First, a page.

- Chris Read (wicket-keeper): On September 11th, 2015, Chris Read became the first person since Jack Russell in 1997 to effect 1000 dismissals. Like Ramprakash in 2008, he could very well be the last person to reach the mark as first class competitions the world over contract with T20 competitions being far more profitable. But that is a discussion for another time. What’s for now is that Read is among the pre-eminent glovemen of this era. He only played 15 tests across 8 years as England searched for a Gilchrist they didn’t have, someone who could keep well and bat. As a result, he fell behind Alec Stewart, Geraint Jones and Matt Prior in the pecking order, as they were all better batsmen, but probably worse keepers. That’s not to say that Read can’t bat, far from it. His record at county level with the bat is respectable for a keeper, and most of his runs have come at Trent Bridge, one of the toughest surfaces in the country. He’s known as “the fire fighter” down in Nottinghamshire, as he’s routinely had to rescue his side, one which he’s captained a fair bit, from abysmal collapses. His work behind the stumps at test level was never bad, but he left a lot to be desired in front of them. But had England persisted with him, those runs could’ve come, as Nottinghamshire know, but Read can be proud that he played for his country at the highest at the very least.
Test stats: 360 runs at 18.94 and 54 dismissals (48 catches) from 15 matches
Best format (FC): 15700 runs at 37.20 and 1047 dismissals (995 catches) from 334matches
- Kyle Abbott: South Africa were incredibly fortunate to have a bowling attack with the pedigree of Steyn, Morkel, Philander, * insert spinner here * and still have the someone as good as Abbott waiting in the wings. He took 9-68 in his debut match against Pakistan, the third best match figures by a South African on debut, and it was a brilliant display of speed and swing. Abbott made it to the national side on the back of consistent domestic performances but he came a bit too late to be able to nail down a spot. None of his first 7 tests were consecutive in the same series despite two 5 wicket hauls (7-29 and 5-40). It could’ve been over when KagisoRabada jumped the ahead of him in the queue, and he certainly thought so. But he finally nailed down his spot with Steyn and Morkel both injured on the Australia tour in 2016, taking 9 wickets and a man of the match award at Hobart, and his side’s best bowler at Adelaide. He started well against Sri Lanka in the series that followed, but news of his Kolpak signing with Hampshire, which had been signed earlier in the year, leaked out. That test would be his last international for South Africa, as he parted on acrimonious terms. South Africa’s loss will be Hampshire’s gain, but this incident (and the subsequent departure of RileeRossouw) was a wake up call to South Africa, who realized that they had to rectify this problem before it became irreversible. The morality of Abbott’s decision is one for another time, but regardless, few can say he wasn’t good.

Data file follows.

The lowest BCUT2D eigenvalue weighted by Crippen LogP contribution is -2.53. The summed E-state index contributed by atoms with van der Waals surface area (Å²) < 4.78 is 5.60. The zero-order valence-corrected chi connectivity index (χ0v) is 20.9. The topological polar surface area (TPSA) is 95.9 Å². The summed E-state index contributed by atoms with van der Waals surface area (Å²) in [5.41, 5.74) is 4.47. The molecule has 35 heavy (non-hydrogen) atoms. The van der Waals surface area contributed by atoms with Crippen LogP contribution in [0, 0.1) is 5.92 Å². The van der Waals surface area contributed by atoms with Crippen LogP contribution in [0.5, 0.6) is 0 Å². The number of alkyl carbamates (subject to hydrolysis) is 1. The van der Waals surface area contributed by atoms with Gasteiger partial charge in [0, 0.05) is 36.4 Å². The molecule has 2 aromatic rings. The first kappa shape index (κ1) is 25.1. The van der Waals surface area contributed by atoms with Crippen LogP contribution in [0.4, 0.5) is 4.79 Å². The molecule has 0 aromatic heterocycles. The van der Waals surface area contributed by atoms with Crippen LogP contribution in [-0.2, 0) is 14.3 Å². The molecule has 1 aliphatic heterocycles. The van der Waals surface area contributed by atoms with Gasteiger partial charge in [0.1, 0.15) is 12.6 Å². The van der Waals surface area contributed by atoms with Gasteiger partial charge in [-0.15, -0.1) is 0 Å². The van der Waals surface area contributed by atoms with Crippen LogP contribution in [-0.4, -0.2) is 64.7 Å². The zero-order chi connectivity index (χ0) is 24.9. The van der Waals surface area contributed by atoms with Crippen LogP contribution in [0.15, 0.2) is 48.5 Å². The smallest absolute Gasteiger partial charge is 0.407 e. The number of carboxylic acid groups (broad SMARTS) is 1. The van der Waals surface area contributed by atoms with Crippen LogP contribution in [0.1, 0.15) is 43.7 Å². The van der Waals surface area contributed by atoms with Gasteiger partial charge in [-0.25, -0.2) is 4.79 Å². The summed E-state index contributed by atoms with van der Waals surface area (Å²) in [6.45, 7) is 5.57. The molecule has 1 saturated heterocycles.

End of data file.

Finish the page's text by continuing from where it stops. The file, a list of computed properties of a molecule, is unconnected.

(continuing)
Test stats: 39 wickets at 22.71 from 11 matches
Best format (FC): 259 wickets at 22.46 from 71 matches